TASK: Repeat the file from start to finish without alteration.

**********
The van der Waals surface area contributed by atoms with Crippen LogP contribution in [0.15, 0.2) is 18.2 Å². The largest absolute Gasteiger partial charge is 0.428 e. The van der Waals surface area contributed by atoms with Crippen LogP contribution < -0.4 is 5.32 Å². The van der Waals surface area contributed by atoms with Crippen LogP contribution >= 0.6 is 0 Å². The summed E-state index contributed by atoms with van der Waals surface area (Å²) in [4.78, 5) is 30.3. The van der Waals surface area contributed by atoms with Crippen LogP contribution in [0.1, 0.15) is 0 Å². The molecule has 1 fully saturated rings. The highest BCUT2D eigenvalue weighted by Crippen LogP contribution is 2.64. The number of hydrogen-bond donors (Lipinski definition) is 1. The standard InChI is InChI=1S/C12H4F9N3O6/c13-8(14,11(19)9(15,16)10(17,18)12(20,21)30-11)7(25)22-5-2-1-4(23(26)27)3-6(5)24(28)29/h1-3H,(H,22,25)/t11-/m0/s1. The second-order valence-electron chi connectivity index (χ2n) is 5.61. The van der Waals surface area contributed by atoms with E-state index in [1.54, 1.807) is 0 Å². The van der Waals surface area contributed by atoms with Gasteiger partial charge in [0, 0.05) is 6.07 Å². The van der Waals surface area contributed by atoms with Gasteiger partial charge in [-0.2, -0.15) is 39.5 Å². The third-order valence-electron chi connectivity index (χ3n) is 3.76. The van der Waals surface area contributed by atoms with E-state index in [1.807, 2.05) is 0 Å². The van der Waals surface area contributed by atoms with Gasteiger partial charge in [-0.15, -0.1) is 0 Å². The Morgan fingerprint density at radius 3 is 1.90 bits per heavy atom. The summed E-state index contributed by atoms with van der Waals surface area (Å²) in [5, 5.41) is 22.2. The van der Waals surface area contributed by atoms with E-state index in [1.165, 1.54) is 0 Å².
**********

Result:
The van der Waals surface area contributed by atoms with Crippen LogP contribution in [0.15, 0.2) is 18.2 Å². The largest absolute Gasteiger partial charge is 0.428 e. The van der Waals surface area contributed by atoms with Crippen LogP contribution < -0.4 is 5.32 Å². The van der Waals surface area contributed by atoms with Crippen LogP contribution >= 0.6 is 0 Å². The summed E-state index contributed by atoms with van der Waals surface area (Å²) in [4.78, 5) is 30.3. The van der Waals surface area contributed by atoms with Crippen LogP contribution in [0.1, 0.15) is 0 Å². The molecule has 1 fully saturated rings. The highest BCUT2D eigenvalue weighted by Crippen LogP contribution is 2.64. The number of hydrogen-bond donors (Lipinski definition) is 1. The standard InChI is InChI=1S/C12H4F9N3O6/c13-8(14,11(19)9(15,16)10(17,18)12(20,21)30-11)7(25)22-5-2-1-4(23(26)27)3-6(5)24(28)29/h1-3H,(H,22,25)/t11-/m0/s1. The second-order valence-electron chi connectivity index (χ2n) is 5.61. The van der Waals surface area contributed by atoms with E-state index in [1.54, 1.807) is 0 Å². The van der Waals surface area contributed by atoms with Gasteiger partial charge in [0, 0.05) is 6.07 Å². The van der Waals surface area contributed by atoms with Gasteiger partial charge in [-0.2, -0.15) is 39.5 Å². The third-order valence-electron chi connectivity index (χ3n) is 3.76. The van der Waals surface area contributed by atoms with E-state index in [1.807, 2.05) is 0 Å². The van der Waals surface area contributed by atoms with Gasteiger partial charge in [-0.15, -0.1) is 0 Å². The Morgan fingerprint density at radius 3 is 1.90 bits per heavy atom. The summed E-state index contributed by atoms with van der Waals surface area (Å²) in [5, 5.41) is 22.2. The van der Waals surface area contributed by atoms with E-state index in [1.165, 1.54) is 0 Å².